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Olive Kitteridge Audio CD – Abridged, Audiobook, CD
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From Publishers Weekly
Copyright © Reed Business Information, a division of Reed Elsevier Inc. All rights reserved. --This text refers to the Hardcover edition.
Top Customer Reviews
All of the stories in this book occur in the town of Crosby, Maine. At the center of many of the book's stories is the person, Olive Kitteridge, a retired teacher. In the stories that don't feature Olive, her name may appear only once in an effort to tie it to the larger work. That the stories center on one town, and a limited number of that town's inhabitants, who also reappear from time to time, I did not encounter my usual problems with short stories. This book gently reminded me of what is best about short-stories: a brief slice of a life, a snapshot that tells a complete-enough story. In having all these stories bound together, one feels a bit like the proverbial "fly on the wall"; a fly who may spend most of, but certainly not all, it's time in one particularly interesting home (Olive's).
I especially enjoyed reading about Olive in her post-retirement years, the ways in which she deals with other people and herself. In many ways, I can identify with Olive, having doled out bits of malice in angering situations; or having been soft and tender-hearted during others. Like Olive, I too have been both fool and sage.
I really enjoyed "Olive Kitteridge." Olive is a complex person vacillating between viciousness and compassion. In the way all people are puzzles, so is Olive. In one story she does something deplorable, in another she potentially saves a life.Read more ›
You know that feeling when you're just starting a book? Getting acquainted with the characters? Trying to remember their names, their personalities, what they look like and the surroundings are just coming into focus? This entire book has that feeling because essentially each chapter is a different story. With the exception of Olive, you never hear about a character beyond one chapter. It's as if twenty books were collected, a chapter ripped from each, and placed in this single book. You're introduced, learn the character and are drawn to their story and then it's onto somebody else, never to return and find any conclusions.
I just did not like the separation between story lines. True, this is meant to be a small town collaboration, with Olive as the center character, but sometimes it was a stretch. One particular chapter only mentions Olive once, in a fragment of a sentence that just mentions Olive was the character's teacher in school. Sometimes it just didn't seem the connection was enough to warrant that particular character's inclusion of the story of Olive and ended up being more of a distraction than an addition.
There are also a lot of overlapping details and re-telling of facts. Each person knows Olive, so you hear numerous times her description and certain facts in her life, concerning her marriage or her son. At the end you are very connected to Olive and it is a wonderful character and story.Read more ›
Many of the stories do deal with Olive or her family directly, and we come to know her throughout the book, through her husband's experience of "crushing" on an employee in the first story to her own experiences as she ages and her life changes by the final story. But in other stories, she is a minor character, perhaps mentioned briefly as the main character's former math teacher in high school or as someone another character does not like.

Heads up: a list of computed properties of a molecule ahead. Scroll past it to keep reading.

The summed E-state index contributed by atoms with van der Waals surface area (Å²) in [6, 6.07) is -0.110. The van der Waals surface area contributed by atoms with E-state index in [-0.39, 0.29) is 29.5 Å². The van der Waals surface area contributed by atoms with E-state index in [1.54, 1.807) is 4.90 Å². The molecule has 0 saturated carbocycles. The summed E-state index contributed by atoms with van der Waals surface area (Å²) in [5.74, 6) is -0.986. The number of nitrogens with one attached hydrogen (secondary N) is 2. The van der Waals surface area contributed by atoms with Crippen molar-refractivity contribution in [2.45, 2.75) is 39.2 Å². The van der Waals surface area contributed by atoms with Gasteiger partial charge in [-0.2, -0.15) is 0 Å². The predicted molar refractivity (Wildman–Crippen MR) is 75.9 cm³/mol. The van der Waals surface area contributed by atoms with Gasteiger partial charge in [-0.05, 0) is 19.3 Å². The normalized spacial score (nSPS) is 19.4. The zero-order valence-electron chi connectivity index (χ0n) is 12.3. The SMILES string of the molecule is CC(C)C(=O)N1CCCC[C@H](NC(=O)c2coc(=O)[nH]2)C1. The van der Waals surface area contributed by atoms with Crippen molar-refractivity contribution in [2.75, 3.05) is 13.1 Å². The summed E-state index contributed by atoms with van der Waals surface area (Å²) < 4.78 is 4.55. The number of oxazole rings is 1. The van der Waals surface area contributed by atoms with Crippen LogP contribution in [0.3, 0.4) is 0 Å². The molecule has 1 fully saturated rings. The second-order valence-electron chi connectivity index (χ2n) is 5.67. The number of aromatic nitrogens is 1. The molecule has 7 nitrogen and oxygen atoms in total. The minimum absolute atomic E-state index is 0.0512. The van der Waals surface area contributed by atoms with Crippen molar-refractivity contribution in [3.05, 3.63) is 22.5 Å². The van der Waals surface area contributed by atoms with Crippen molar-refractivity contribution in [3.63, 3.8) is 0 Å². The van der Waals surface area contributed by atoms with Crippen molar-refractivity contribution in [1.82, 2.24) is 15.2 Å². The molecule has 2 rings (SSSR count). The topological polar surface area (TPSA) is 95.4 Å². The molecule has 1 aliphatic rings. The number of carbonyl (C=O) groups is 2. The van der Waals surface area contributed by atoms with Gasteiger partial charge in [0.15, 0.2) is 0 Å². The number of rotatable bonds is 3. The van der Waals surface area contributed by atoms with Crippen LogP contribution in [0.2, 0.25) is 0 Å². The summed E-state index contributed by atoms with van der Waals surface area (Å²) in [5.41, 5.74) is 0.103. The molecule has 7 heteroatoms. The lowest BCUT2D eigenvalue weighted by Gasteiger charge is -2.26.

And this aspect become fundamental and almost a secondary theme of the book. As Olive herself remembers her own serious flirtation with another man ("... she had the sensation that she had been seen. And she had not even known she'd felt invisible" [p. 213].), and progresses through later stages of life, we come to see that she is not perfectly lovable -- or perhaps not lovable at all, up close. But she still needs intimacy. "Sometimes, like now, Olive had a sense of just how desperately hard every person in the world was working to get what they needed" (p. 211). She is an emotional anti-hero, and through Strout's tender writing, we do love her.
One of my favorite stories was "Starving" which deals nimbly with all of these subjects, and doesn't feature Olive primarily. Strout's writing is straight-forward, but thoughtful and tender. These people became real to me. I miss them now that I have finished the book.
Most Recent Customer Reviews
I checked this book out electronically from my local library (a great service by the way!) because I had seen the book at the store many times and new it was well regarded. Read morePublished 1 day ago by Scott Hammond
These 13 stories revolving around a small group of people living in a coastal Maine town is deeply moving and thought provoking. Read morePublished 3 days ago by Mark D. Wilson
The various chapters, or vignettes, in this book are interesting as stand-alone stories. To me, the coherence of them all, in terms of making a single book, is somewhat lacking. Read morePublished 5 days ago by Richard S. Wells
Elizabeth Strout is an amazing story teller and obviously has fabulous insights into people, love reading any of her novels!Published 7 days ago
Great characterisation, wonderful observations, just a pity that the last chapter duplicated so much content from one of her other books, The Burgess Boys.Published 7 days ago by Bronwen Nicholson
Each story, each character delves into the human psyche with truth of joy and despair. The order of the stories seems arbitrary, but actually spins a web that leads back to Olive... Read morePublished 14 days ago by Janie Scott
Olive Kitteridge is unique among short story collections because the stories are connected by a single character; Olive links everyone together. Read morePublished 16 days ago by The Loopy Librarian